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3 Stocks to Buy Ahead of the 2020 Market Crash

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There’s a growing chance that a recession will occur next year. In recent weeks, several surveys have indicated that both fund managers and economists believe a downturn is just around the corner. It’s been more than a decade since a true bear market has occurred, and it’s useful to remember what happened. Global markets around the world fell by 50% or more. Years of savings were wiped out. Millions lost their jobs.

While we can’t know the severity of the next recession, we do know that they can be devastating. Looking back, it seems obvious to buy stock at market bottoms. But at the time, not only was it difficult to pull the trigger, but most investors didn’t have a bunch of excess cash to deploy.

Those that avoided steep losses and then capitalized on rock-bottom prices became rich. Note the first step: avoid losses. You can’t buy more stock with money you don’t have. If you want your portfolio to sail through the next recession undisturbed, the following three stock picks are for you. If you’re brave enough, you can swap these picks for riskier names when the market bottoms, adding once-in-a-decade upside to your portfolio.

Safety first

Recently, I called Hydro One (TSX:H) “the safest stock I’ve ever found.” My reasoning was sound. I described how “99% of Hydro One’s revenue is fully regulated, giving it a highly predictable cash flow stream that can be forecast up to five years in advance.” Which other businesses are guaranteed their revenues and profits five years in advance?

All Hydro One has to do is deliver electricity to its customer base. The company has been doing this without interruption since the early 1900s when it was known as the Hydro-Electric Power Commission of Ontario. Today, the stock delivers a 4% dividend, and regulated growth is locked in at roughly 5% per year. If the market falls, this stock should hold steadier than any other company on the TSX. Plus, you have a chance to earn a fully funded 4% dividend with a bit of earnings growth thrown in.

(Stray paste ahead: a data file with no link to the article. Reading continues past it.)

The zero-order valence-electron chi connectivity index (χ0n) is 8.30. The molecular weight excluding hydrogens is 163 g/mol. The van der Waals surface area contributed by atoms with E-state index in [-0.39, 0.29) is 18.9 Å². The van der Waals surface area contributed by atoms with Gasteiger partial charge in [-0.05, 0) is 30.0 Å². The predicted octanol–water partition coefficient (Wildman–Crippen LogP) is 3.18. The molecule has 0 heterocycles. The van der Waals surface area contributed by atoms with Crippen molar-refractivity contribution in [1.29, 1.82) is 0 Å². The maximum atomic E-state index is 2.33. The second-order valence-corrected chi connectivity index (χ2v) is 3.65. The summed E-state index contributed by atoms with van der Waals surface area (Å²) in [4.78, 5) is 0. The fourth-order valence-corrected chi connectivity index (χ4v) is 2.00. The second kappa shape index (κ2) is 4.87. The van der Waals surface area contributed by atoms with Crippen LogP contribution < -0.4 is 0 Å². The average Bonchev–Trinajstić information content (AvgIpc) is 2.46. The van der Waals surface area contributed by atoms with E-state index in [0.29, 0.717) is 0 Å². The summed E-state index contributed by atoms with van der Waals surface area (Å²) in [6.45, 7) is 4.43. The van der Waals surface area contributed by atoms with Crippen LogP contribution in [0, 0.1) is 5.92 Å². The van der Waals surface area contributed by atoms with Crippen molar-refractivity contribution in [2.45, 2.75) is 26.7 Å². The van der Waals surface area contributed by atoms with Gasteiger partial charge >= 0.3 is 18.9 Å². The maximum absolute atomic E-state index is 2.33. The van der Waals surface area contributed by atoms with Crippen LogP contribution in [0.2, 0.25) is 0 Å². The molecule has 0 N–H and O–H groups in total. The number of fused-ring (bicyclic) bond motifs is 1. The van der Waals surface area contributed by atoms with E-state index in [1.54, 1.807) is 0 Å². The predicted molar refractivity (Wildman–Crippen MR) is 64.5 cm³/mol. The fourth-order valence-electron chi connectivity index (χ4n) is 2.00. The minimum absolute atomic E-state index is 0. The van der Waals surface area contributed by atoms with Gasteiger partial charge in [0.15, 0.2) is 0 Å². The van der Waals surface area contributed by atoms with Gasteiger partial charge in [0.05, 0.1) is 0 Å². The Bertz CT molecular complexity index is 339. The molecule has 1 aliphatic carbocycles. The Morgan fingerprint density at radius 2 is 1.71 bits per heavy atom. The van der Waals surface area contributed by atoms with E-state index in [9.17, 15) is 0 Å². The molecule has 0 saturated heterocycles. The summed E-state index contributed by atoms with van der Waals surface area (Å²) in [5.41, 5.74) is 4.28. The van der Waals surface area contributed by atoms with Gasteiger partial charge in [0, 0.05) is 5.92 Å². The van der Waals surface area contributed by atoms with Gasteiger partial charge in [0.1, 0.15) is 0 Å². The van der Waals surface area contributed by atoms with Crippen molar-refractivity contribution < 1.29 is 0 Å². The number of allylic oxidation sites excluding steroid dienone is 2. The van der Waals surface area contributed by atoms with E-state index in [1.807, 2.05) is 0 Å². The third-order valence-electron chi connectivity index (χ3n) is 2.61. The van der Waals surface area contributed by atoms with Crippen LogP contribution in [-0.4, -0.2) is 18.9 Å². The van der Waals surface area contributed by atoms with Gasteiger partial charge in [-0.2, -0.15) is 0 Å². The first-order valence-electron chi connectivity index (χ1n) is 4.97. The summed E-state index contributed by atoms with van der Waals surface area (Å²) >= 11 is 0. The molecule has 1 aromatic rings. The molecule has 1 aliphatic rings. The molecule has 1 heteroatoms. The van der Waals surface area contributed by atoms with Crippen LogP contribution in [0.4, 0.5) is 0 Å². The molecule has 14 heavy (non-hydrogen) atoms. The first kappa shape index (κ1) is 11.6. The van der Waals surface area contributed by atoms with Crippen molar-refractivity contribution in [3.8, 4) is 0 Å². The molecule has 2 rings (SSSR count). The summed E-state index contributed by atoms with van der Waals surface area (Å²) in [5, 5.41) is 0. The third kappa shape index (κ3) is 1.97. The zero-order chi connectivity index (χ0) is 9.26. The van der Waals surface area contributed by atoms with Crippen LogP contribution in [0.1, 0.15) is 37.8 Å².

Growth no matter what

Renewables are taking over the grid, not because of subsidies or tax breaks, but due to simple economics. Investment bank Lazard produces a regular report on the state of renewables. The firm’s latest research shows how, over the last decade, the cost of utility-scale onshore wind and solar power plants has dropped between 70% and 90%. Rapid cost reductions have made renewables cheaper than natural gas and coal in many regions across North America. Nearly every year renewables get cheaper, driven by the declining cost of technology. At this point, they grew increasingly competitive by the day.

If you want to take advantage of this transformational shift, Brookfield Renewable Partners is the way to go. Its portfolio consists of more than 17,500 megawatts of renewable energy capacity produced by nearly 900 generating facilities in North America, South America, Europe, and Asia. Management aims to deliver “long-term annualized total returns of 12-15%.” Because 75% of its production is hydroelectric, which experiences very little disruption, this stock should perform well during a recession while delivering a 5% dividend.

Play monopoly

Clearly, owning reliable energy assets is a great way to ride out a recession. Owning an energy monopoly is even better. That’s what you get with Inter Pipeline.

In a way, all pipeline businesses are pseudo-monopolies. They face very little direct competition, and due to the extensive timeline and cost burden to build new pipelines, they enjoy a wide economic moat. And because they typically price on volumes rather than commodity prices, they’re insulated from swings in the market.

From September 2008 through September 2009, the worst of the financial crisis, Inter Pipeline stock ended with a 2% loss. When including the dividend, stockholders actually generated a gain. If you want stability, own a pipeline company like Inter Pipeline.

This article represents the opinion of the writer, who may disagree with the “official” recommendation position of a Motley Fool premium service or advisor. We’re Motley! Questioning an investing thesis — even one of our own — helps us all think critically about investing and make decisions that help us become smarter, happier, and richer, so we sometimes publish articles that may not be in line with recommendations, rankings or other content.

Fool contributor Ryan Vanzo has no position in any stocks mentioned. Brookfield Renewable Partners is a recommendation of Dividend Investor Canada.

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